Protecting America: Seizure of 16 tons of cocaine worth estimated $420 million

This is part of a series highlighting the Coast Guard’s law enforcement missions and operations. Under 14 USC § 2, the U.S. Coast Guard is the only federal law enforcement agency with jurisdiction in both U.S. waters and on the high seas. The Coast Guard enforces U.S. laws and treaties focused on conducting multi-agency counterdrug operations, interdicting illegal migrants and contraband, protecting living marine resources, ensuring maritime homeland security and helping to stem weapons proliferation, among other critical tasks.

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The Coast Guard Cutter James crew and a Helicopter Interdiction Tactical Squadron (HITRON) MH-65 Dolphin helicopter crew offload approximately 16 tons of cocaine Tuesday, March 28, 2017, in Port Everglades, Fla. Nearly 16 tons of cocaine were interdicted iworth an estimated $420 million wholesale seized in international waters off the Eastern Pacific Ocean. U.S. Coast Guard photo by Petty Officer 2nd Class Jonathan Lally

The Coast Guard Cutter James crew and a Helicopter Interdiction Tactical Squadron (HITRON) MH-65 Dolphin helicopter crew offload approximately 16 tons of cocaine Tuesday, March 28, 2017, in Port Everglades, Fla. Nearly 16 tons of cocaine were interdicted iworth an estimated $420 million wholesale seized in international waters off the Eastern Pacific Ocean. (U.S. Coast Guard photo by Petty Officer 2nd Class Jonathan Lally)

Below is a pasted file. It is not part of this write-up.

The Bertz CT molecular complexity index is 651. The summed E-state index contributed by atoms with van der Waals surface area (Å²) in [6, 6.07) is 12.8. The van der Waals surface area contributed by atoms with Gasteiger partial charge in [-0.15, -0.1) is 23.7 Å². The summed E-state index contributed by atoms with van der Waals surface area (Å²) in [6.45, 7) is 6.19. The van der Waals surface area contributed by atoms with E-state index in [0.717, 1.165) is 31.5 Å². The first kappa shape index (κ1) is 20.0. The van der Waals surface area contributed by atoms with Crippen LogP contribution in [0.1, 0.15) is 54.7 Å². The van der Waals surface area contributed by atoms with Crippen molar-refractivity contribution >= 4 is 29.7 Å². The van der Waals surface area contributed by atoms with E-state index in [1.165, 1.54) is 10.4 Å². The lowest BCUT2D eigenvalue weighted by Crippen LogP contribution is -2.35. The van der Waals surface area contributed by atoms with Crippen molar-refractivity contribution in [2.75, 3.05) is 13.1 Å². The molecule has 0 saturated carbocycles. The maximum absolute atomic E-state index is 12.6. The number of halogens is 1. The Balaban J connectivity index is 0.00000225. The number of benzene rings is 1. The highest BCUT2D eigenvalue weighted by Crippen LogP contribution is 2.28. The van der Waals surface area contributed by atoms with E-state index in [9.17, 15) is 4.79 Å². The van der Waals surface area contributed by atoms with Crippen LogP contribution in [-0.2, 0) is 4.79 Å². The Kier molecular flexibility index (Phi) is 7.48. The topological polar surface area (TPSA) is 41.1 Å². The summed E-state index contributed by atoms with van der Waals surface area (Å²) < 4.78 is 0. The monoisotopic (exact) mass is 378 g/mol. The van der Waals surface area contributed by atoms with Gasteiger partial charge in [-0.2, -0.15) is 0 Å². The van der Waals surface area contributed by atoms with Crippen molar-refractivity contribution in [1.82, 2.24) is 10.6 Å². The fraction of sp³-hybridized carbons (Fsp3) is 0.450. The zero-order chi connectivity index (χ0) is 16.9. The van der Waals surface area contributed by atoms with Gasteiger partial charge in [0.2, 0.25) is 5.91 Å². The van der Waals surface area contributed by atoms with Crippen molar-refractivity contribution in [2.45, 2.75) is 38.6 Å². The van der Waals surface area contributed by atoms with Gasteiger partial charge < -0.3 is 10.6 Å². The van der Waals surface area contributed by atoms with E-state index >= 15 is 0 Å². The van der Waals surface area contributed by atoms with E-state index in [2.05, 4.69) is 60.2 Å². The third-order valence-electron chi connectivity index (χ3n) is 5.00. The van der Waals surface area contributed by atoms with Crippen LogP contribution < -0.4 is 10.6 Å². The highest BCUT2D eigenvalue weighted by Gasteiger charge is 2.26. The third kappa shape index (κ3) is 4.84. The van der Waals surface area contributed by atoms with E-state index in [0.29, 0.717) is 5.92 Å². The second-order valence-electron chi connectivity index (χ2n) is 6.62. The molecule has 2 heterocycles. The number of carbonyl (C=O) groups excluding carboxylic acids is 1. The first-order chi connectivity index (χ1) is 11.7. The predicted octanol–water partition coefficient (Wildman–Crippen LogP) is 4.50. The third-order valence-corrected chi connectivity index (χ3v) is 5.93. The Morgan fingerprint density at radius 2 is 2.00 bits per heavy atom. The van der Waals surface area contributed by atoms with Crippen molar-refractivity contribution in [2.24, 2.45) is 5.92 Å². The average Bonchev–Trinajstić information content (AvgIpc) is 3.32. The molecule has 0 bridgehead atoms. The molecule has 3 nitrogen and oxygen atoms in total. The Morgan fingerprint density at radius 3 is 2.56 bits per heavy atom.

As the nation’s first line of defense against drug smugglers seeking to bring illegal substances into the United States, the Coast Guard’s counternarcotics operations are part of a government effort to dismantle transnational organized crime networks from increasing violence and instability in the Western Hemisphere.

That is where hard working crews like the one assigned to Coast Guard Cutter James come in! The crew offloaded approximately 16 tons of cocaine Mar. 28, 2017 in Port Everglades, Fla. This interdiction was worth an estimated $420 million wholesale seized in international waters off the Eastern Pacific Ocean.

The drugs were interdicted along Central and South America by Coast Guard and Canadian ships sailing with an embarked Coast Guard Law Enforcement Detachment (LEDET) team during a 26-day period.

The offload represents 17 separate suspected drug smuggling vessel interdictions by U.S. Coast Guard crews, Canadian crews and interagency partners:

  • The cutter James and HITRON were responsible for five cases, seizing an estimated 5.19 tons of cocaine.
  • The cutter Mohawk was responsible for seven cases, seizing an estimated 5.79 tons of cocaine.
  • The cutter Sherman was responsible for one case, seizing an estimated 1 ton of cocaine.
  • The cutter Tampa was responsible for three cases, seizing an estimated 3 tons of cocaine.
  • HMCS Saskatoon and Coast Guard LEDET 405 were responsible for one case, seizing an estimated 1 ton of cocaine.